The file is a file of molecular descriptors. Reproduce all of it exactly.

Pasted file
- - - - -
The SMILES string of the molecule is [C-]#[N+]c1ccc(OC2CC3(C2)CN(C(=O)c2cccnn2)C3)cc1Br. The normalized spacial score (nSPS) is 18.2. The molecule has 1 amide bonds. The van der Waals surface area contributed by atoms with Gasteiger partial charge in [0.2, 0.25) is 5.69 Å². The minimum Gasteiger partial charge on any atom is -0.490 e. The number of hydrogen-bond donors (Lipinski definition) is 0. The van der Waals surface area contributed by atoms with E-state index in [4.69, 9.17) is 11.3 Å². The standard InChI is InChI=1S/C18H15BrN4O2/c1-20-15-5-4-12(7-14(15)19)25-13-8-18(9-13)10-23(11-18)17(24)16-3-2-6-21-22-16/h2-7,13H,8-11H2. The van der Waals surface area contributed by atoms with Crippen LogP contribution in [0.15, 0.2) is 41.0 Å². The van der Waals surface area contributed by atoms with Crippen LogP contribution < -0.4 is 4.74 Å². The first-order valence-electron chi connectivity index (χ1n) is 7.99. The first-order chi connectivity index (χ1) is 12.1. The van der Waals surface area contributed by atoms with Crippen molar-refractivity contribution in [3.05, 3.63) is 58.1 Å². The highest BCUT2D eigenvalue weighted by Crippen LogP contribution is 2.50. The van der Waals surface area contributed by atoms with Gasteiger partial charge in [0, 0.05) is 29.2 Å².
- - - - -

The SMILES string of the molecule is [C-]#[N+]c1ccc(OC2CC3(C2)CN(C(=O)c2cccnn2)C3)cc1Br. The normalized spacial score (nSPS) is 18.2. The molecule has 1 amide bonds. The van der Waals surface area contributed by atoms with Gasteiger partial charge in [0.2, 0.25) is 5.69 Å². The minimum Gasteiger partial charge on any atom is -0.490 e. The number of hydrogen-bond donors (Lipinski definition) is 0. The van der Waals surface area contributed by atoms with E-state index in [4.69, 9.17) is 11.3 Å². The standard InChI is InChI=1S/C18H15BrN4O2/c1-20-15-5-4-12(7-14(15)19)25-13-8-18(9-13)10-23(11-18)17(24)16-3-2-6-21-22-16/h2-7,13H,8-11H2. The van der Waals surface area contributed by atoms with Crippen LogP contribution in [0.15, 0.2) is 41.0 Å². The van der Waals surface area contributed by atoms with Crippen LogP contribution < -0.4 is 4.74 Å². The first-order valence-electron chi connectivity index (χ1n) is 7.99. The first-order chi connectivity index (χ1) is 12.1. The van der Waals surface area contributed by atoms with Crippen molar-refractivity contribution in [3.05, 3.63) is 58.1 Å². The highest BCUT2D eigenvalue weighted by Crippen LogP contribution is 2.50. The van der Waals surface area contributed by atoms with Gasteiger partial charge in [0, 0.05) is 29.2 Å².